The desktop is accessed through a remote access technology called NX. The core pieces of NX are licensed under the GPL. You have two choices to access the Desktop On Demand desktop: use a Java NX client or download NoMachine’s NX client. I could not get the Java client to work so I downloaded the NX deb package and installed it in Ubuntu. I then downloaded the dot NXS configuration file and logged in to my Desktop On Demand desktop.
The desktop uses mostly default GNOME applications, but also includes some extras. The only applications I missed were Firefox (Epiphany was installed) and a terminal. I was disappointed that Flash was not installed. It would be nice for the desktop to be more open and allow installing software. The server appears to be in the UK and I am in Vancouver, but the speed is amazing, almost as fast as using my own computer. This is a result of the extremely fast NX technology. The only slowdown was browsing the files in my 1gb of storage, which was very slow.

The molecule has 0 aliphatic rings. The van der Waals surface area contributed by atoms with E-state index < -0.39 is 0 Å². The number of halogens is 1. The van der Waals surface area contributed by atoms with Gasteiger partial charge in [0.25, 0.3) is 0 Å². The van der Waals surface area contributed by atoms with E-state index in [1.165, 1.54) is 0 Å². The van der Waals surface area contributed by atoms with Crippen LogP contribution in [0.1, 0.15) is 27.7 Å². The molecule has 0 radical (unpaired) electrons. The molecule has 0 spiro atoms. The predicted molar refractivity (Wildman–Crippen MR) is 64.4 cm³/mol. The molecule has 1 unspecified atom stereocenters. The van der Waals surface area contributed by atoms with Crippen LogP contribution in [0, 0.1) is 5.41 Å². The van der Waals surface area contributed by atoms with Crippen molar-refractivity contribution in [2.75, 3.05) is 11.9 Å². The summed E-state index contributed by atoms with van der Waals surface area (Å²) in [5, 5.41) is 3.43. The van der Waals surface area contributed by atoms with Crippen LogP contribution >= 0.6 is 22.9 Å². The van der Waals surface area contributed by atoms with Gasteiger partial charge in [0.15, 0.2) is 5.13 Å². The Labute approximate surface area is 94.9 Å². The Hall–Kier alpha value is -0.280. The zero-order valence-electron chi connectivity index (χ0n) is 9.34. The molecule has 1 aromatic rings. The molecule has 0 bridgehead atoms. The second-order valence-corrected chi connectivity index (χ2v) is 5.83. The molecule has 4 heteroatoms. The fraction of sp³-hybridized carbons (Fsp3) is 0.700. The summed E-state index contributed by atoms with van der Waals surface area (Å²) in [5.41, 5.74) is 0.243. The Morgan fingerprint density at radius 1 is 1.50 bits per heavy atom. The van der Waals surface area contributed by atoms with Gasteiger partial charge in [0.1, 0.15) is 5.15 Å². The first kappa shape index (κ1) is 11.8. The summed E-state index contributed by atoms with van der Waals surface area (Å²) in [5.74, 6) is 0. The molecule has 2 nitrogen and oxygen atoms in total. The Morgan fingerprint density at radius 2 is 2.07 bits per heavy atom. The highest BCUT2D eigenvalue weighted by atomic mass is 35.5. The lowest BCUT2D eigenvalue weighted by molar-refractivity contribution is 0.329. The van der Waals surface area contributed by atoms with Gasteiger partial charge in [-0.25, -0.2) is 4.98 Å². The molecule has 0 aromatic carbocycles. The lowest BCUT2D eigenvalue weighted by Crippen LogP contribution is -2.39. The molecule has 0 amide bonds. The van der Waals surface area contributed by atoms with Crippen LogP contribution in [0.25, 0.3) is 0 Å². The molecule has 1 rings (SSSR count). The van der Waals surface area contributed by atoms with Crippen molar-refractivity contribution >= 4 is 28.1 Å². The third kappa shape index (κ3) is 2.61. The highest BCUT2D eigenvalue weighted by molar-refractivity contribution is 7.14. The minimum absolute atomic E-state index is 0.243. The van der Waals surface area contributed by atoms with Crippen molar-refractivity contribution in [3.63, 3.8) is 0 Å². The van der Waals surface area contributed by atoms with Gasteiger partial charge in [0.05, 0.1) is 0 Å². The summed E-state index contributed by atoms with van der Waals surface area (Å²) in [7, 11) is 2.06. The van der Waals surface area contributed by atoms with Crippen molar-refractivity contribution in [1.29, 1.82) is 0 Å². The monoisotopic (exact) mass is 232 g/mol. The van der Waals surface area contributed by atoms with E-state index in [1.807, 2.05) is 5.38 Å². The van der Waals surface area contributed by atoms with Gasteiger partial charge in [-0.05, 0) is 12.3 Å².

Desktop On Demand could be a excellent solution if you want to have a persistent GNOME desktop from any computer. The only problem I really have is the NX desktop client, which needs administrative privileges to be installed. Without the Java client working for me this is a major issue because I can only use it from my own computers. I also wonder how they are paying for the bandwidth and processing power required to run so many desktops. Of course, it is possible to set up your own NX server with FreeNX and do what Desktop On Demand is doing on your own server. I might have to try that for fun sometime.
Desktop On Demand has a nice video explaining their features here.